Alum adjuvant is more effective than MF59 at prompting early germinal center formation in response to peptide-protein conjugates and enhancing efficacy of a vaccine against opioid use disorders

Christine Robinson, Carly Baehr, Shirdi E. Schmiel, Claudia Accetturo, Daniel L Mueller, Marco Pravetoni

Research output: Contribution to journalArticlepeer-review

5 Scopus citations

Abstract

Opioid use disorders (OUD) and fatal overdoses are a national emergency in the United States. Therapeutic vaccines offer a promising strategy to treat OUD and reduce the incidence of overdose. Immunization with opioid-based haptens conjugated to immunogenic carriers elicits opioid-specific antibodies that block opioid distribution to the brain and reduce opioid-induced behavior and toxicity in pre-clinical models. This study tested whether the efficacy of a lead oxycodone conjugate vaccine was improved by formulation in either aluminum hydroxide or the squalene-based oil-in-water emulsion MF59 adjuvant, which was recently FDA-approved for influenza vaccines in subjects 65+ years old. In adult BALB/c mice, alum formulation was more effective than MF59 at promoting the early expansion of hapten-specific B cells and the production of oxycodone-specific serum IgG antibodies, as well as blocking oxycodone distribution to the brain and oxycodone-induced motor activity. Alum was also more effective than MF59 at promoting early differentiation of peptide-specific MHCII-restricted CD4+ Tfh and GC-Tfh cells in adult C57Bl/6 mice immunized with a model peptide-protein conjugate. In contrast, alum and MF59 were equally effective in promoting hapten-specific B cells and peptide-specific MHCII-restricted CD4+ T cell differentiation in older C57Bl/6 mice. These data suggest that alum is a more effective adjuvant than MF59 for conjugate vaccines targeting synthetic small molecule haptens or peptide antigens in adult, but not aged, mice.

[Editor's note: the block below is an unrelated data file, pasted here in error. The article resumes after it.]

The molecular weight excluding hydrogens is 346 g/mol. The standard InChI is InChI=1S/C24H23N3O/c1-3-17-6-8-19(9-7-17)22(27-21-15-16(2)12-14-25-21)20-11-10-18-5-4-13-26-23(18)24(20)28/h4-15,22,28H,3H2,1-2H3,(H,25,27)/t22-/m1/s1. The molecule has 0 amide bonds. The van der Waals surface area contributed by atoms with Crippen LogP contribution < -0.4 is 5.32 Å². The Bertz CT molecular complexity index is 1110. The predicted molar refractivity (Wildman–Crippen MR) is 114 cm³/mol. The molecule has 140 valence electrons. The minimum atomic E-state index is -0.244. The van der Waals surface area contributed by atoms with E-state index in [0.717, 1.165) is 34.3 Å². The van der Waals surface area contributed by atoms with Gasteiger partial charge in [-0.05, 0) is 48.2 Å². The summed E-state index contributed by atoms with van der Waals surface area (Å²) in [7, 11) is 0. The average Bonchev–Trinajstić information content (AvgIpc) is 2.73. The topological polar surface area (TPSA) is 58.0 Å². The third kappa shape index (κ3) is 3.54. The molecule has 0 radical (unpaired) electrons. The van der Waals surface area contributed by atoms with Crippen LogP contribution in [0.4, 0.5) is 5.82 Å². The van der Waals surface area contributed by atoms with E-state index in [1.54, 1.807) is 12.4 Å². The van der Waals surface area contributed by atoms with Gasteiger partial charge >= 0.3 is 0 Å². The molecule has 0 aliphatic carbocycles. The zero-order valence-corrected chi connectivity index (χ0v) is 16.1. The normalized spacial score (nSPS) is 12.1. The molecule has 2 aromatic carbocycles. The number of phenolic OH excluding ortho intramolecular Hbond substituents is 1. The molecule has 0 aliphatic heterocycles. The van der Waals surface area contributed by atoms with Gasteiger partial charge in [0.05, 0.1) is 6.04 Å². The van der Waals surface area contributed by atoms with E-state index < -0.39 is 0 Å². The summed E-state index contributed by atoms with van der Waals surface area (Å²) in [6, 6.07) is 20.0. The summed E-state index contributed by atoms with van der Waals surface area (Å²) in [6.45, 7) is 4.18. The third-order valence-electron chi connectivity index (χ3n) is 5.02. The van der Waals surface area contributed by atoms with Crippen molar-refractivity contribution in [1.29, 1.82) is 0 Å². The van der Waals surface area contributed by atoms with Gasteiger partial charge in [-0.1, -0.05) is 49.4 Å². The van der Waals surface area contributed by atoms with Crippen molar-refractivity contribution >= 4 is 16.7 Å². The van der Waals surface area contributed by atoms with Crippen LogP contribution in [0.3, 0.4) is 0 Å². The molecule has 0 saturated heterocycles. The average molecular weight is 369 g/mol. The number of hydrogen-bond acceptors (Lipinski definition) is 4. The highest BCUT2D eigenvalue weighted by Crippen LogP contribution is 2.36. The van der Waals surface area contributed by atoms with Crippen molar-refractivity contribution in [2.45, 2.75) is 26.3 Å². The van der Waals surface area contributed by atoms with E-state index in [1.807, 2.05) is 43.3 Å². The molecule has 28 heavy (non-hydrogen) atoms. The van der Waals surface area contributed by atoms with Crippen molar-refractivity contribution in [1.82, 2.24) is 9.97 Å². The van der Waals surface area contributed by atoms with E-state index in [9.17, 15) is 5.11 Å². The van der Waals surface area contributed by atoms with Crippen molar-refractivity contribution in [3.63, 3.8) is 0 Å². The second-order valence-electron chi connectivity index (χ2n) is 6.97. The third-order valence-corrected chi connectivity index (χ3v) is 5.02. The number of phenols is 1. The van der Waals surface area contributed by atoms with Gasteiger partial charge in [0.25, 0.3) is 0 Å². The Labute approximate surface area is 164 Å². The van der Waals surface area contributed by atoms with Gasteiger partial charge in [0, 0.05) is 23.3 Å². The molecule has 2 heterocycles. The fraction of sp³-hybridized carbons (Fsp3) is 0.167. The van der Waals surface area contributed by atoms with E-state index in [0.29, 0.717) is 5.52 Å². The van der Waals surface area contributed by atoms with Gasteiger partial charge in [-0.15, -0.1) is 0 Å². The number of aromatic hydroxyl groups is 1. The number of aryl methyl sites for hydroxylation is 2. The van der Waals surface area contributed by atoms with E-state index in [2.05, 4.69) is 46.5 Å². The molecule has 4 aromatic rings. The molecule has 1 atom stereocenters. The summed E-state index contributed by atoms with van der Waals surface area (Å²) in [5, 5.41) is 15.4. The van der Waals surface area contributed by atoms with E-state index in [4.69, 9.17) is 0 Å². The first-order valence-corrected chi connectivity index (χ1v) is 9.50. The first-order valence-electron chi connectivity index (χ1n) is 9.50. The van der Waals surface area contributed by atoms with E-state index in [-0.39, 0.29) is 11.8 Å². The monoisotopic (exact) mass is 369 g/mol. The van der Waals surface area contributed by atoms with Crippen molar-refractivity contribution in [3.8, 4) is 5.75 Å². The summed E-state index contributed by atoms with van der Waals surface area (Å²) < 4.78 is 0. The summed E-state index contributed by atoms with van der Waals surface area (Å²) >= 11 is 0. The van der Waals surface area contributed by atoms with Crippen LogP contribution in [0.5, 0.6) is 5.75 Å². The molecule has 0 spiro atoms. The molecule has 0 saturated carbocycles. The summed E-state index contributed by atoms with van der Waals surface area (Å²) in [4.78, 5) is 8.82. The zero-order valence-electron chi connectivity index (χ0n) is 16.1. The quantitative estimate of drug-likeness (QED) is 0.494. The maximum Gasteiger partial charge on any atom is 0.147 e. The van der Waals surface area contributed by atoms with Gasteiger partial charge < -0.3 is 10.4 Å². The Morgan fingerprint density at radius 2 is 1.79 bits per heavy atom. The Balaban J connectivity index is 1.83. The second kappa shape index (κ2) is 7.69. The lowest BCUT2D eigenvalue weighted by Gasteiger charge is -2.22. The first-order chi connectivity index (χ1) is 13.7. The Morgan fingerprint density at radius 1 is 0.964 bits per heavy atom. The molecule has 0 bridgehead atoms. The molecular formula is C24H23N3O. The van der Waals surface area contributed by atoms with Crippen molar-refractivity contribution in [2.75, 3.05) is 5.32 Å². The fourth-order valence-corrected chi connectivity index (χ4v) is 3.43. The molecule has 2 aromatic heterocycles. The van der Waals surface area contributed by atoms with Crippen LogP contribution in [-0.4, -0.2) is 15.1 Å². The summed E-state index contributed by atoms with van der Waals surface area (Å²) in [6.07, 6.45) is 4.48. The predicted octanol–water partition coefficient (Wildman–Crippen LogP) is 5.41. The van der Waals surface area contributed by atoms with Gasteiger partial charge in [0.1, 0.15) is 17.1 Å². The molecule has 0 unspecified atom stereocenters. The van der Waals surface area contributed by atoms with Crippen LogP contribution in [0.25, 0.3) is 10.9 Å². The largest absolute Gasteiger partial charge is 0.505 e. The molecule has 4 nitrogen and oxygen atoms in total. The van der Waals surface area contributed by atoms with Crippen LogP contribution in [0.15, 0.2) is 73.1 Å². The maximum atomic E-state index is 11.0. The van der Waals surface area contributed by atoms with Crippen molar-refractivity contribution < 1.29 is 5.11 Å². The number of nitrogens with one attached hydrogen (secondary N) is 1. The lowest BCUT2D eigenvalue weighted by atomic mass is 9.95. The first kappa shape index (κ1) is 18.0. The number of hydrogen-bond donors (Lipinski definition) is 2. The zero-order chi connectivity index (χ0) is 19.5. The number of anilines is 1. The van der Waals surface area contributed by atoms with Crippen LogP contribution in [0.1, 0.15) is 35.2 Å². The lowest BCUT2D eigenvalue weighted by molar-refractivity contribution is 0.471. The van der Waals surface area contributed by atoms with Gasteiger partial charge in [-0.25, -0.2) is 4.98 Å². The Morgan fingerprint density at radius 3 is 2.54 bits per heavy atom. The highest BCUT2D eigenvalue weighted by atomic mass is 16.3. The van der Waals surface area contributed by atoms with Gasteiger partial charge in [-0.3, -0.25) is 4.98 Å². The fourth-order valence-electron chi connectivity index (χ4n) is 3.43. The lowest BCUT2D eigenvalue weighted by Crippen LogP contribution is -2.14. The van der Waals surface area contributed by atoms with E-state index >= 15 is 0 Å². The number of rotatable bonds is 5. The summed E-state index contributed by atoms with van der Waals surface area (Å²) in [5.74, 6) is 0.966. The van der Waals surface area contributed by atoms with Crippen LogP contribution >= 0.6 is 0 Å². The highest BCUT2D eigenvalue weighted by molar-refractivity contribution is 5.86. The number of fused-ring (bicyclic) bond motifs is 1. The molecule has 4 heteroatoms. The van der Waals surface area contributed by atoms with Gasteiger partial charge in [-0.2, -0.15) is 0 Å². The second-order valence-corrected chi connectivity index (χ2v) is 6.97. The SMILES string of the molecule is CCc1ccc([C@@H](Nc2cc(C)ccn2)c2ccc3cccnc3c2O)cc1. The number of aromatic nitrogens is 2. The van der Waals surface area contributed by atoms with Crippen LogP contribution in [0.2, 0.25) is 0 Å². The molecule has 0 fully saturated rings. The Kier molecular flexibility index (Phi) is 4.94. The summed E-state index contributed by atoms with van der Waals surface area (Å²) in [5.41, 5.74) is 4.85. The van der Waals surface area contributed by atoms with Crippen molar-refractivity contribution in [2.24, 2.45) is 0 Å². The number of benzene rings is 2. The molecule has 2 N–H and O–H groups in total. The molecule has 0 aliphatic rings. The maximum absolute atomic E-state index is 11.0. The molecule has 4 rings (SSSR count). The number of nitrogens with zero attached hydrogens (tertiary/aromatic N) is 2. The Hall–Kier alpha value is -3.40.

Original languageEnglish (US)
Pages (from-to)909-917
Number of pages9
JournalHuman Vaccines and Immunotherapeutics
Volume15
Issue number4
DOIs
StatePublished - Apr 3 2019

Bibliographical note

Funding Information:
This work was supported by a Hennepin Healthcare Research Institute award (MP); NIH under Grant R01 DA041730 (MP); NIH under Grant T32DA007097 (CB); and the Socrates exchange program (CA).

Publisher Copyright:
© 2019, © 2019 Taylor & Francis Group, LLC.

Keywords

  • B cell
  • T cell
  • adjuvant
  • germinal center
  • opioid use disorder
  • oxycodone
  • vaccine

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